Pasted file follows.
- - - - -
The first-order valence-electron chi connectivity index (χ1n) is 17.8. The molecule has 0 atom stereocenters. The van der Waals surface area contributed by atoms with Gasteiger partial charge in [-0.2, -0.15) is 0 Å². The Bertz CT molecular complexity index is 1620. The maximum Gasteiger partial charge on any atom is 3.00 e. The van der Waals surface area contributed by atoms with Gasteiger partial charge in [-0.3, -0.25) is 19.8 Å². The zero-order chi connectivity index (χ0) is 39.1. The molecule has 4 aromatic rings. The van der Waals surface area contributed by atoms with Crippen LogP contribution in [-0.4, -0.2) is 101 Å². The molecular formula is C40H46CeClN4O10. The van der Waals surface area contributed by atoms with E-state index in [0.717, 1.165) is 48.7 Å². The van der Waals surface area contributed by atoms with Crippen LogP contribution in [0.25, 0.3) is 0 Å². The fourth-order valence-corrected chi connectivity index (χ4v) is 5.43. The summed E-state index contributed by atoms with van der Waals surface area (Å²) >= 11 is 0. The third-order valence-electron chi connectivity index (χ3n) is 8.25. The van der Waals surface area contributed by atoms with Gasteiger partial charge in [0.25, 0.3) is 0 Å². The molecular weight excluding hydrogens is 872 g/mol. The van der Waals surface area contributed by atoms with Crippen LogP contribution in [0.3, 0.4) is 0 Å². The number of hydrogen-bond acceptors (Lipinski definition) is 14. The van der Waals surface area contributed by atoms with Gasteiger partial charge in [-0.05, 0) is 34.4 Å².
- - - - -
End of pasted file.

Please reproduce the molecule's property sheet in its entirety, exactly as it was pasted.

The first-order valence-electron chi connectivity index (χ1n) is 17.8. The molecule has 0 atom stereocenters. The van der Waals surface area contributed by atoms with Gasteiger partial charge in [-0.2, -0.15) is 0 Å². The Bertz CT molecular complexity index is 1620. The maximum Gasteiger partial charge on any atom is 3.00 e. The van der Waals surface area contributed by atoms with Gasteiger partial charge in [-0.3, -0.25) is 19.8 Å². The zero-order chi connectivity index (χ0) is 39.1. The molecule has 4 aromatic rings. The van der Waals surface area contributed by atoms with Crippen LogP contribution in [-0.4, -0.2) is 101 Å². The molecular formula is C40H46CeClN4O10. The van der Waals surface area contributed by atoms with E-state index in [0.717, 1.165) is 48.7 Å². The van der Waals surface area contributed by atoms with Crippen LogP contribution in [0.25, 0.3) is 0 Å². The fourth-order valence-corrected chi connectivity index (χ4v) is 5.43. The summed E-state index contributed by atoms with van der Waals surface area (Å²) >= 11 is 0. The third-order valence-electron chi connectivity index (χ3n) is 8.25. The van der Waals surface area contributed by atoms with Gasteiger partial charge in [0.25, 0.3) is 0 Å². The molecular weight excluding hydrogens is 872 g/mol. The van der Waals surface area contributed by atoms with Crippen LogP contribution in [0.3, 0.4) is 0 Å². The number of hydrogen-bond acceptors (Lipinski definition) is 14. The van der Waals surface area contributed by atoms with Gasteiger partial charge in [-0.05, 0) is 34.4 Å².